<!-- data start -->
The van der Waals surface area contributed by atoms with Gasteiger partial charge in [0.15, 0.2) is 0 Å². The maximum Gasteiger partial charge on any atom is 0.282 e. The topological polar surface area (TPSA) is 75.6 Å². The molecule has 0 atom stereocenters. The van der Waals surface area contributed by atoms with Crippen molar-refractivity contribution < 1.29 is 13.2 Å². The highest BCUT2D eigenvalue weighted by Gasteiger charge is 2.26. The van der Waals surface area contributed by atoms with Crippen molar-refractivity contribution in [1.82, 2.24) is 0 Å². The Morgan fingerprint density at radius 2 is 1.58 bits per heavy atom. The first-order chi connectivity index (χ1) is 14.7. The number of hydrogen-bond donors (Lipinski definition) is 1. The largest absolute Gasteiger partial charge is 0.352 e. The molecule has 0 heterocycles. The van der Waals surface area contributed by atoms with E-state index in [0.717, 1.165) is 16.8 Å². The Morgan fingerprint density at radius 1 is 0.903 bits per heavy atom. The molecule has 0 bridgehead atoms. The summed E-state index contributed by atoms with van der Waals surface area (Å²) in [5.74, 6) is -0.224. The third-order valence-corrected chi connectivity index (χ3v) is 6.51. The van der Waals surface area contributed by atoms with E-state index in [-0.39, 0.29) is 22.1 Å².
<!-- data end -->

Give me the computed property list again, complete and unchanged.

The van der Waals surface area contributed by atoms with Gasteiger partial charge in [0.15, 0.2) is 0 Å². The maximum Gasteiger partial charge on any atom is 0.282 e. The topological polar surface area (TPSA) is 75.6 Å². The molecule has 0 atom stereocenters. The van der Waals surface area contributed by atoms with Crippen molar-refractivity contribution < 1.29 is 13.2 Å². The highest BCUT2D eigenvalue weighted by Gasteiger charge is 2.26. The van der Waals surface area contributed by atoms with Crippen molar-refractivity contribution in [1.82, 2.24) is 0 Å². The Morgan fingerprint density at radius 2 is 1.58 bits per heavy atom. The first-order chi connectivity index (χ1) is 14.7. The number of hydrogen-bond donors (Lipinski definition) is 1. The largest absolute Gasteiger partial charge is 0.352 e. The molecule has 0 heterocycles. The van der Waals surface area contributed by atoms with E-state index in [0.717, 1.165) is 16.8 Å². The Morgan fingerprint density at radius 1 is 0.903 bits per heavy atom. The molecule has 0 bridgehead atoms. The summed E-state index contributed by atoms with van der Waals surface area (Å²) in [5.74, 6) is -0.224. The third-order valence-corrected chi connectivity index (χ3v) is 6.51. The van der Waals surface area contributed by atoms with E-state index in [-0.39, 0.29) is 22.1 Å².